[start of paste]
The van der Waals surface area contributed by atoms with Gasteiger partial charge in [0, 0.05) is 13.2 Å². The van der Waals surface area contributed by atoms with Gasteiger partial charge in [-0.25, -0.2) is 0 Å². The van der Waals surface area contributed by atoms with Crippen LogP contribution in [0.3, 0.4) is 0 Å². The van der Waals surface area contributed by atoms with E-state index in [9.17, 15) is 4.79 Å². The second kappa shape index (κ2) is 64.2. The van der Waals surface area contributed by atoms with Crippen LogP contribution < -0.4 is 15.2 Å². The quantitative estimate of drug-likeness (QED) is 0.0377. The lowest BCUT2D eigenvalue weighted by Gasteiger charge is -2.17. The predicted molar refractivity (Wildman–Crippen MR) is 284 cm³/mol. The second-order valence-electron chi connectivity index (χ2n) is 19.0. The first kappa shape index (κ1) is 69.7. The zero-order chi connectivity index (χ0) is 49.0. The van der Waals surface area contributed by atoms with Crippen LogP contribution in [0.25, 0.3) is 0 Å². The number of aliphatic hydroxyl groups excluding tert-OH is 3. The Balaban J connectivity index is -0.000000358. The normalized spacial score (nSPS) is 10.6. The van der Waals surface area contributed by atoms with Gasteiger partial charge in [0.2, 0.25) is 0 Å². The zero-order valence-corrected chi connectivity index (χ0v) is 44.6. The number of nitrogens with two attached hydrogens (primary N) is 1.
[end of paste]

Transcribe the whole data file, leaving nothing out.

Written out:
The van der Waals surface area contributed by atoms with Gasteiger partial charge in [0, 0.05) is 13.2 Å². The van der Waals surface area contributed by atoms with Gasteiger partial charge in [-0.25, -0.2) is 0 Å². The van der Waals surface area contributed by atoms with Crippen LogP contribution in [0.3, 0.4) is 0 Å². The van der Waals surface area contributed by atoms with E-state index in [9.17, 15) is 4.79 Å². The second kappa shape index (κ2) is 64.2. The van der Waals surface area contributed by atoms with Crippen LogP contribution < -0.4 is 15.2 Å². The quantitative estimate of drug-likeness (QED) is 0.0377. The lowest BCUT2D eigenvalue weighted by Gasteiger charge is -2.17. The predicted molar refractivity (Wildman–Crippen MR) is 284 cm³/mol. The second-order valence-electron chi connectivity index (χ2n) is 19.0. The first kappa shape index (κ1) is 69.7. The zero-order chi connectivity index (χ0) is 49.0. The van der Waals surface area contributed by atoms with Crippen LogP contribution in [0.25, 0.3) is 0 Å². The number of aliphatic hydroxyl groups excluding tert-OH is 3. The Balaban J connectivity index is -0.000000358. The normalized spacial score (nSPS) is 10.6. The van der Waals surface area contributed by atoms with Gasteiger partial charge in [0.2, 0.25) is 0 Å². The zero-order valence-corrected chi connectivity index (χ0v) is 44.6. The number of nitrogens with two attached hydrogens (primary N) is 1.